Description  

Implementation of laparoscopic surgery has had a significant impact on surgical outcomes, mainly by increasing the speed of postoperative recovery and subsequent discharge from the hospital. As a minimally invasive procedure, however, it does require a great deal of surgical skill. The surgeons must, therefore, undergo skills and procedure-specific training to obtain the level of proficiency that allows them to safely operate. To achieve this “the Fundamentals of Laparoscopic Surgery” (FLS) have been developed. These encompass several deconstructed surgical tasks which need to be completed within the allotted time span and without any mistakes for the trainee to be considered proficient. Time and quality of the completed product are therefore measures of proficiency. Significant research efforts have been made to identify other possible measures of proficiency not only to be able to assess it but mainly to be able to measure the ongoing progress of the trainee throughout their practice sessions.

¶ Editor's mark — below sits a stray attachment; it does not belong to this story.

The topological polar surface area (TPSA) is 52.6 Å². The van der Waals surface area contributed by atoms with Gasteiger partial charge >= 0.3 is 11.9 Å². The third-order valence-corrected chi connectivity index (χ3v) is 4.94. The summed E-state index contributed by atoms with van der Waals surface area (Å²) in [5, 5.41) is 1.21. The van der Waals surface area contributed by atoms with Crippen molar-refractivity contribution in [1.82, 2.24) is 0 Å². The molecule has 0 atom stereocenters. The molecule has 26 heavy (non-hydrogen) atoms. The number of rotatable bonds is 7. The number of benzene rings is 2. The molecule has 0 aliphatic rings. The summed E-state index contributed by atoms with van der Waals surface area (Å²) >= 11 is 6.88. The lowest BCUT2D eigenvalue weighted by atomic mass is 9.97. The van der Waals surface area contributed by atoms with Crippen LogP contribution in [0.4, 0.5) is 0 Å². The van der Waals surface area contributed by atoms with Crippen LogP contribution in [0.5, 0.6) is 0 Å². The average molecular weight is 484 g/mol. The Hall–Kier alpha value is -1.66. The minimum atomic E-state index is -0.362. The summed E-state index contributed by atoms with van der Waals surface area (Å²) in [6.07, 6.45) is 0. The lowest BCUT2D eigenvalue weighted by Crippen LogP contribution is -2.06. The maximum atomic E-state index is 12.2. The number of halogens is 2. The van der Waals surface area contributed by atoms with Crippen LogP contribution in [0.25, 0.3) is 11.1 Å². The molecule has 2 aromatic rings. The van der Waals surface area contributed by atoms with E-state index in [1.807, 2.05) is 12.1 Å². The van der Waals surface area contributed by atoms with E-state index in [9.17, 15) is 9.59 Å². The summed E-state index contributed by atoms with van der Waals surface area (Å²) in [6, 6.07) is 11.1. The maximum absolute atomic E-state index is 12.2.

For further information, please contact Pr Marc Garbey, garbeymarc@gmail.com and refer to this document.
Support: the internship will be eligible for a support of $1400 per month for the duration of the six month internship,

Thesis Clinically compatible actuation of biocompatible thermoresponsive microgrippers
Supervisors Federico FrancoElena De Momi
Collaborations University of Twente, The Netherlands

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Description Magnetically and thermally responsive micro-sized grippers have the potential to revolutionize the world of minimally invasive surgery. Their applicability in in-vivo biopsies has already been demonstrated [1]. Moreover, recent studies demonstrated their capability to supersede human performance in terms of dexterity, precision and repeatability [2]. However, presently conduction is used for their thermal actuation. For reasons of clinical safety, contact-less means of heat transmission should be used.

Project: In this assignment you will characterize and model the thermal behavior of micro-agents in response to the heating field. Master students will also have to implement and experimentally validate the developed model conducting in-vitro experiments.